# Let $p$ be a prime of the form $3k+2$ that divides $a^2+ab+b^2$ for some integers $a,b$. Prove that $a,b$ are both divisible by $p$.

Let $p$ be a prime of the form $3k+2$ that divides $a^2+ab+b^2$ for some integers $a,b$. Prove that $a,b$ are both divisible by $p$.

My attempt:

$p\mid a^2+ab+b^2 \implies p\mid (a-b)(a^2+ab+b^2)\implies p\mid a^3-b^3$
So, we have, $a^{3k}\equiv b^{3k}\mod p$ and by Fermat's Theorem we have, $a^{3k+1}\equiv b^{3k+1}\mod p$ as $p$ is of the form $p=3k+2$.

I do not know what to do next. Please help. Thank you.

Suppose that $$p=3k+2$$ is prime and $$\left.p\ \middle|\ a^2+ab+b^2\right.\tag1$$ then, because $$a^3-b^2=(a-b)\left(a^2+ab+b^2\right)$$, we have $$\left.p\ \middle|\ a^3-b^3\right.\tag2$$ Case $$\boldsymbol{p\nmid a}$$

Suppose that $$p\nmid a$$, then $$(2)$$ says $$p\nmid b$$. Furthermore, \begin{align} a^3&\equiv b^3&\pmod{p}\tag3\\ a^{3k}&\equiv b^{3k}&\pmod{p}\tag4\\ a^{p-2}&\equiv b^{p-2}&\pmod{p}\tag5\\ a^{-1}&\equiv b^{-1}&\pmod{p}\tag6\\ a&\equiv b&\pmod{p}\tag7\\ \end{align} Explanation
$$(3)$$: $$\left.p\ \middle|\ a^3-b^3\right.$$
$$(4)$$: modular arithmetic
$$(5)$$: $$3k=p-2$$
$$(6)$$: if $$p\nmid x$$, then $$x^{p-2}\equiv x^{-1}\pmod{p}$$
$$(7)$$: modular arithmetic

Then, because of $$(1)$$ and $$(7)$$, \begin{align} 0 &\equiv a^2+ab+b^2&\pmod{p}\\ &\equiv 3a^2&\pmod{p}\tag8 \end{align} which, because $$p\nmid 3$$, implies that $$p\mid a$$, which contradicts $$p\nmid a$$ and leaves us with

Case $$\boldsymbol{p\mid a}$$

If $$p\mid a$$, then $$(2)$$ says $$p\mid b$$ and we get $$\left.p^2\ \middle|\ a^2+ab+b^2\right.\tag9$$

• Yes, this is much better. – Aqua May 5 at 8:59

$$4(a^2+ab+b^2)=(2a+b)^2+3b^2$$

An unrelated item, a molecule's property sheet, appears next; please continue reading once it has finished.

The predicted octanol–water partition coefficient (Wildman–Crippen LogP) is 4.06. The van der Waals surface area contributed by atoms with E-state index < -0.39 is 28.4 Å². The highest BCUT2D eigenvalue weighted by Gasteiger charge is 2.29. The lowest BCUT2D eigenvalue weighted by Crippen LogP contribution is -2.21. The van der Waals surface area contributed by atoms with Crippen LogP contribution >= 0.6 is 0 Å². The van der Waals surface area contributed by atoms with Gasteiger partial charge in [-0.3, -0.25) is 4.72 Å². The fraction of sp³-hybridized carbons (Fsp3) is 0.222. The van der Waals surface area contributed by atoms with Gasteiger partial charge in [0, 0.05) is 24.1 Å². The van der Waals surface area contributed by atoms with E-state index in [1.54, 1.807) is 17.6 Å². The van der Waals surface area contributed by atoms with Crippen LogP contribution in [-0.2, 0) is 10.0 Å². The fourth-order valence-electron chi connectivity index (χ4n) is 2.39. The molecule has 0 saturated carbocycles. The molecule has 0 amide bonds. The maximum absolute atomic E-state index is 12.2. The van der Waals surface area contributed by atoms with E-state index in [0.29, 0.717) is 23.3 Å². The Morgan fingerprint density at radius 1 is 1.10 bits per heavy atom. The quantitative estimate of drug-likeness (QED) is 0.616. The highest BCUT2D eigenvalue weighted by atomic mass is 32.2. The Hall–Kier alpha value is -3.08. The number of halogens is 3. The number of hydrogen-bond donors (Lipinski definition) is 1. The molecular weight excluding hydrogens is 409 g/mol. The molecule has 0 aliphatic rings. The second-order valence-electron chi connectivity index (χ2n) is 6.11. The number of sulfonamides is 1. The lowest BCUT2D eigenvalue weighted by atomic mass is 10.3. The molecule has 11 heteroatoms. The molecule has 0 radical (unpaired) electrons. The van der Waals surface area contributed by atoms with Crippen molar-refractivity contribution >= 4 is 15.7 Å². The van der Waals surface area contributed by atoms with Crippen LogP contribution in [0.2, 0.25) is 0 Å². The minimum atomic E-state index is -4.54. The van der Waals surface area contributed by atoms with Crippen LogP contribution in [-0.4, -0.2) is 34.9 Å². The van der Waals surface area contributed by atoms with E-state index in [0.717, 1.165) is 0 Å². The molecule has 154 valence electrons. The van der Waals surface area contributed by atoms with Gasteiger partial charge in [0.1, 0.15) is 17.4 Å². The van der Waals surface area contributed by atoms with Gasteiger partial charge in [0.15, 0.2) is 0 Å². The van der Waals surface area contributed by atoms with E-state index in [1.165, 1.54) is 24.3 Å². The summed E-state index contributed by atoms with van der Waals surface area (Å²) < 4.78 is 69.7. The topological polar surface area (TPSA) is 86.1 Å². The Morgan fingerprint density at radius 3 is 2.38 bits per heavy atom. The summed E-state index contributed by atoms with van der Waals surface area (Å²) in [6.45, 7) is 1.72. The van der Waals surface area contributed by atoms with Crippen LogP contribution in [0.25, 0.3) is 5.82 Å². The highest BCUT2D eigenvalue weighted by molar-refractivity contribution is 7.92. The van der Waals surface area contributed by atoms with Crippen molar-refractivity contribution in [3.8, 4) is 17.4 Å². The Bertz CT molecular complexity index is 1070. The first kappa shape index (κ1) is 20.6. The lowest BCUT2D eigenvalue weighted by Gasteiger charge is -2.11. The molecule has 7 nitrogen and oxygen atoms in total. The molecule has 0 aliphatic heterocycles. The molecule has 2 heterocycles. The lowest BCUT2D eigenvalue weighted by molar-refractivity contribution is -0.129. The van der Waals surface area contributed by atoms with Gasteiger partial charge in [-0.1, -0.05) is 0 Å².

so if $$a^2+ab+b^2\equiv 0 \pmod p$$ then $$(2a+b)^2\equiv -3b^2 \pmod p$$ and $-3$ is a quadratic residue so

$$\left(\frac{-3}{p}\right)=1.$$ However by reciprocity,

$$\left(\frac{-3}{p}\right)=\left(\frac{p}{-3}\right)=\left(\frac{2}{3}\right)=-1$$

• Sorry, I could not understand from "and -3 is a quadratic residue..." – Swadhin Jul 14 '14 at 23:06
• Do you mean the notation ? – Rene Schipperus Jul 14 '14 at 23:08
• No sir, the whole of it from that part. – Swadhin Jul 14 '14 at 23:10
• Do you know the quadratic residue symbol $\left(\frac{q}{p}\right)$ ? – Rene Schipperus Jul 14 '14 at 23:12
• I think that I may not have seen it before. – Swadhin Jul 14 '14 at 23:13

You have shown that $a^3 \equiv b^3 \pmod p$. Remark that $(3, p-1)=1$ because $p=3k+2$. Thus we can write $3m + (p-1)n = 1$ for some integers $m, n$. Use this to show that $a\equiv b \pmod p$, so that $a^2+ab+b^2 \equiv 3a^2 \equiv 3b^2 \equiv 0 \pmod p$, and conclude from there.

(P.S. I have to commend you for posting your work!)

• Thank you, but I cannot understand how to show that $a\equiv b\mod p$, sorry if I am missing something obvious. – Swadhin Jul 14 '14 at 23:09
• Dear @Swadhin, you are welcome. Use the identity $3m + (p-1)n = 1$ to rewrite the equation $a^{3m} \equiv b^{3m} \pmod p$... (You might want to assume at the beginning that $(a,p)=(b,p)=1$, so that raising to a negative exponent makes sense - then, at the end, conclude by contradiction.) – Bruno Joyal Jul 14 '14 at 23:11
• I am sorry sir, but I cannot seem to use the identity as you suggested. Will help me see that? – Swadhin Jul 14 '14 at 23:15

By lil' Fermat, $$a^{3k+1}\cong b^{3k+1}\bmod p\implies a\cdot b^{3k}\cong b\cdot b^{3k}\bmod p$$. Thus \begin{align} a\cong b\bmod p\implies a=b+pk \implies a^2+ab+b^2=(b+pk)^2+(b+pk)b+b^2=3b^2+3bpk+p^2k^2\end{align}. But this expression is divisible by $$p$$. So $$3b^2=-3bpk-p^2k^2+pl\implies p|3b^2\implies p|b\implies p|a$$.